CRST 3350 Nationalism and Ethnic Conflict — 4 credits

Students will study theories of nationalism and the aspirations of nationalist actors in both domestic and international contexts. Particular attention is given to problems of citizenship and state formation; ethnicity and nationalism; democratic institutional design and political representation; and ethnic conflict. Case studies are drawn from the industrial democracies and the developing world. Also offered as POSC 3350. Offered in the College for Women.

CRST 3400 Biomedical Ethics — 4 credits

Overview of normative ethical theory. Application to topics in biomedicine: the concept of health, the provider-patient relationship, informed consent and refusal of treatment, truth-telling and confidentiality, research involving human subjects, life-sustaining treatment and physician-assisted death, reproductive decisions and technologies, genetic screening and interventions, allocation of scarce resources. Offered every semester. Offered in the College for Women and the College for Adults. Also offered as PHIL 3400.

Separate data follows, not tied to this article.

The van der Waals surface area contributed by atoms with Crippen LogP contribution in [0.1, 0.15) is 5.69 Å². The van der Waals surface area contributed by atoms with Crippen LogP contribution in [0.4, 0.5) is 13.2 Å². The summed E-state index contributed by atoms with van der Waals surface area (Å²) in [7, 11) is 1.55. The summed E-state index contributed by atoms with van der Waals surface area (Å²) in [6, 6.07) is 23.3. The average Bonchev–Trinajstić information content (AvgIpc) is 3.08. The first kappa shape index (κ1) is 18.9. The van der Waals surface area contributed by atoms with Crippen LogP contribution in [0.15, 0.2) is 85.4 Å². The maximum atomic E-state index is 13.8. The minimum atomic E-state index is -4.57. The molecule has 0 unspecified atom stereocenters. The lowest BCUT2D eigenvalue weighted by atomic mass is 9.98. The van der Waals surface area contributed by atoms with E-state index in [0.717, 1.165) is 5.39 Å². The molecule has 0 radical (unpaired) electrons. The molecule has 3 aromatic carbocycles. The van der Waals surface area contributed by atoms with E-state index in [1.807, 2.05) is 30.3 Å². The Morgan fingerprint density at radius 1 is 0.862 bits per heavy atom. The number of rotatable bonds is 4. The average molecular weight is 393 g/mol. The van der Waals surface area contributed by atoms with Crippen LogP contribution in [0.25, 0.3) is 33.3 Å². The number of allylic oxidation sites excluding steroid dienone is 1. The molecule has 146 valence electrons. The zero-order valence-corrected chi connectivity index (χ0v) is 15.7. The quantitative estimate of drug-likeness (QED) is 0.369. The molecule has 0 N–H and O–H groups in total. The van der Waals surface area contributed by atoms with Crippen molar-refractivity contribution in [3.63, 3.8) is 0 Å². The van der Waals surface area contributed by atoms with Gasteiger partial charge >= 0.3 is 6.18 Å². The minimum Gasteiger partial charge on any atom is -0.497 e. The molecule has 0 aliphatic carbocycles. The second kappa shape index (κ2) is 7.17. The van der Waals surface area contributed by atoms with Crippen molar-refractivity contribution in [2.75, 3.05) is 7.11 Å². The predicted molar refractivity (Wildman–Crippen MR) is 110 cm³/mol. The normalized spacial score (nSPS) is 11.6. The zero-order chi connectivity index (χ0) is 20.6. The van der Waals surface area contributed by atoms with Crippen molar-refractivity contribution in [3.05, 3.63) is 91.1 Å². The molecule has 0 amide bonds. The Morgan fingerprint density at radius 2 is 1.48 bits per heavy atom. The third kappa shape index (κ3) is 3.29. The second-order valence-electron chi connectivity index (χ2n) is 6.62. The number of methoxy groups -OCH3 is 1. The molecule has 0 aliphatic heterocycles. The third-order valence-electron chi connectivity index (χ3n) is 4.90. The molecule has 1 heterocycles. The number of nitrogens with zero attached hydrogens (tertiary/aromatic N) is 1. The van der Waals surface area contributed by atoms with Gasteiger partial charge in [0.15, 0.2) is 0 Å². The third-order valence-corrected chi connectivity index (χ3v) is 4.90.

Recommended: PHIL 2200W. Open to students with no prior work in philosophy, but such students should consult with the instructor or department chair before registering.

CRST 3401W Language as Power — 4 credits

This class will take you into the complex and often hidden intersections of language and power, focusing on the many ways in which language serves as a tool of power. It will examine how we negotiate power on several levels, both individually and socially; how words imply more than they say (and thus can be used to manipulate); how language policies in education and other societal institutions privilege some groups while oppressing others; and how oppressed groups use language to resist their oppression. Because language is so intimately tied to the communities that use it, we will examine language use through the lenses of race/ethnicity and gender among others. Also offered in Weekend Program. Also offered as WOST 3400W and ENGL 3400W. This class counts as one of the four Writing Intensive courses required for graduation. Does not meet the liberal arts core requirement in literature. Offered in the College for Women and the College for Adults. Not open to first year students.